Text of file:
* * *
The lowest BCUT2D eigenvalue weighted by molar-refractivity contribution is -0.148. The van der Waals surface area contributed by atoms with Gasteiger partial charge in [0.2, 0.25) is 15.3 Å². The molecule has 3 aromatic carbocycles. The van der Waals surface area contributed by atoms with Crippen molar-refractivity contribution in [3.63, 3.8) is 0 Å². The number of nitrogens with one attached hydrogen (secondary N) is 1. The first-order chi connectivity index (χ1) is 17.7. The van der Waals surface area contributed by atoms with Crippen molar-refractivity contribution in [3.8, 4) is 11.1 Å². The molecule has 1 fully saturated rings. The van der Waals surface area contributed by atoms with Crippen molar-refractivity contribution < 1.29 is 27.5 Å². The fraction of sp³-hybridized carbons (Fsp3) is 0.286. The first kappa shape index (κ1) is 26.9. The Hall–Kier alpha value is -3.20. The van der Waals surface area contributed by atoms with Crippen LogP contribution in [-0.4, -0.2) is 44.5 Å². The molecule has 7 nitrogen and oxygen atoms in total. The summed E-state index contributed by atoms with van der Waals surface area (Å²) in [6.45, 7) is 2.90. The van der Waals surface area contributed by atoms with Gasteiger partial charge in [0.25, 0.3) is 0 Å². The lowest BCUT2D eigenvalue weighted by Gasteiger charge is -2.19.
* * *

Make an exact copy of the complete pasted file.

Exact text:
The lowest BCUT2D eigenvalue weighted by molar-refractivity contribution is -0.148. The van der Waals surface area contributed by atoms with Gasteiger partial charge in [0.2, 0.25) is 15.3 Å². The molecule has 3 aromatic carbocycles. The van der Waals surface area contributed by atoms with Crippen molar-refractivity contribution in [3.63, 3.8) is 0 Å². The number of nitrogens with one attached hydrogen (secondary N) is 1. The first-order chi connectivity index (χ1) is 17.7. The van der Waals surface area contributed by atoms with Crippen molar-refractivity contribution in [3.8, 4) is 11.1 Å². The molecule has 1 fully saturated rings. The van der Waals surface area contributed by atoms with Crippen molar-refractivity contribution < 1.29 is 27.5 Å². The fraction of sp³-hybridized carbons (Fsp3) is 0.286. The first kappa shape index (κ1) is 26.9. The Hall–Kier alpha value is -3.20. The van der Waals surface area contributed by atoms with Crippen LogP contribution in [-0.4, -0.2) is 44.5 Å². The molecule has 7 nitrogen and oxygen atoms in total. The summed E-state index contributed by atoms with van der Waals surface area (Å²) in [6.45, 7) is 2.90. The van der Waals surface area contributed by atoms with Gasteiger partial charge in [0.25, 0.3) is 0 Å². The lowest BCUT2D eigenvalue weighted by Gasteiger charge is -2.19.